"Grandma the Clown" admits to pressuring teen to take pornographic photos, resigns from circus: report
The man who performed as the beloved "Grandma the Clown" for decades has resigned from the Big Apple Circus after being accused of sexual misconduct, The New York Times reported Tuesday. Barry Lubin, 65, admitted in a statement from his lawyer that he pressured the teen aerialist into nude photographs in 2004.
Lubin resigned on Friday after a woman, then a 16-year-old aerialist, came forward and accused him of pressuring her to pose naked in photos, the circus' chairman Dr. Neil Kahanovitz told the Times.
"The allegations are true," Lubin said through his lawyer. "What I did was wrong and I take responsibility for my actions."
The woman, now 29, initially contacted the circus about her allegations against Lubin in 2012, but was told by a circus official they couldn't do anything about it because he had left Big Apple at that point.
When ads with "Grandma is back" starting popping up on her Facebook feed three months ago, the woman learned Lubin was rehired and decided to bring her accusations to Big Apple.
Kahanovitz, who was not in charge in 2012, said he wasn't aware of any allegations until Friday and added no one in company from then was still working with the circus.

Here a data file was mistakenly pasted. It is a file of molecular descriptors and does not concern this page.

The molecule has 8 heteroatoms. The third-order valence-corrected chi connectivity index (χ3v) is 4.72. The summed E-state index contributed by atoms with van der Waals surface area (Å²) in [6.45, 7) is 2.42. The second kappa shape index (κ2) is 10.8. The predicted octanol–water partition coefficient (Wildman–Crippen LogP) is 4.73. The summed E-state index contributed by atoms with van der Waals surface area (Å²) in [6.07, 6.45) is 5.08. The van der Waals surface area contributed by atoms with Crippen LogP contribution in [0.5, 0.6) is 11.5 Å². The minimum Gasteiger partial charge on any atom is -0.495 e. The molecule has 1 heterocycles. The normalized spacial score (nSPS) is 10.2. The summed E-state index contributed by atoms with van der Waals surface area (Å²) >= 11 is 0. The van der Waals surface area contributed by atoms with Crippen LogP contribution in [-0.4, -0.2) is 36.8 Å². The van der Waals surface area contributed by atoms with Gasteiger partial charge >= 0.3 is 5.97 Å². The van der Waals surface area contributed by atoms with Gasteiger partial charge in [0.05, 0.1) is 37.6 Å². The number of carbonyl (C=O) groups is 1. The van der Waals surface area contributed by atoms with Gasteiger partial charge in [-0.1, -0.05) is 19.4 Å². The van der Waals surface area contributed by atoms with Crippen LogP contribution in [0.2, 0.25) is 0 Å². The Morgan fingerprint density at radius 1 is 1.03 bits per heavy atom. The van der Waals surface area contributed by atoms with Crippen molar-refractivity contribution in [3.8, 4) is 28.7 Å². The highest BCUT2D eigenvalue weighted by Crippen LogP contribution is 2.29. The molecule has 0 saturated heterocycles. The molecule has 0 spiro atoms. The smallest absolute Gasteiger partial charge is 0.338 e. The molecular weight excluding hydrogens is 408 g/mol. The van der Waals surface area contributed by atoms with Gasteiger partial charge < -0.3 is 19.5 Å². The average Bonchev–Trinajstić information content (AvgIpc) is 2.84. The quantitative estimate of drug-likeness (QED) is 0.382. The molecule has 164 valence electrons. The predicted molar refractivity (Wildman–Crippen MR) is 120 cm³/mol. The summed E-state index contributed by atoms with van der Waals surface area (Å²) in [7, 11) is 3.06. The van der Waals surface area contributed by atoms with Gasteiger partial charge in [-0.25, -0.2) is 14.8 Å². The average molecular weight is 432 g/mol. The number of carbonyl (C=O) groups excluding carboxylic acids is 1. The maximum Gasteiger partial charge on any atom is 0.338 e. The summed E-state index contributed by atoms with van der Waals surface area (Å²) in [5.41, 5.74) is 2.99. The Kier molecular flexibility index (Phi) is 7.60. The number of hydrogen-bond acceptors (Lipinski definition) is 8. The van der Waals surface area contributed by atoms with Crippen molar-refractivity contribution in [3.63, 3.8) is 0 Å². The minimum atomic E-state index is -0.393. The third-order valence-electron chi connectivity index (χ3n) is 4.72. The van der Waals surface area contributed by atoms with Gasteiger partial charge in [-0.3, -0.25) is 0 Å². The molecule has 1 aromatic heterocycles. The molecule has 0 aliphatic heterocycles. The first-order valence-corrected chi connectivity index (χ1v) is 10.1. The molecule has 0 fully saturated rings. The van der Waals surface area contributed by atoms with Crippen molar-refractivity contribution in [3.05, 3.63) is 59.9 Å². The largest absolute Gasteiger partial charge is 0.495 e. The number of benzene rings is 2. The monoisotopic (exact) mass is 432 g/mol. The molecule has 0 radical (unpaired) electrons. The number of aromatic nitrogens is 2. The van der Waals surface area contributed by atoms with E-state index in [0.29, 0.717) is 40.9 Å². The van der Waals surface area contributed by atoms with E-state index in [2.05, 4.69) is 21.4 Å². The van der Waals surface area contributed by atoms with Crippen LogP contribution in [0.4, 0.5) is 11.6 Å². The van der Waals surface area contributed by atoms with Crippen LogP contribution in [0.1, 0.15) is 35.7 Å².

As of Tuesday evening, CBS News found one ad featuring "Grandma" on Big Apple Circus' Facebook and Twitter accounts. It showed Lubin posing with music star John Legend and his child.
In the woman's account to the Times, she said first met Lubin at children's circus camp in Vermont where he taught as recently as last summer. In 2004, he contacted her and offered her work with Big Apple's mini-troupe with one caveat: She had to model for his "personal photography business" first.
During their photo session, she said she took off her underwear and posed on a bed. She said Lubin later told her his Japan-based clients said, "You're one of the sexiest girls they've ever seen."
Despite her failed previous attempt to shed light on Lubin's behavior, she said she wrote a letter to Big Apple detailing her harrowing experience with him. This time, Kahanovitz would place Lubin on leave, according to the Times.
In his statement, Lubin directly apologized to the woman.
"I know that what happened has had a lasting impact on her life, for which I am sorry," Lubin said. "I not only failed [the woman], but I also failed in my responsibility as a man, an adult, a father, and as a representative of the Big Apple Circus."
for more features.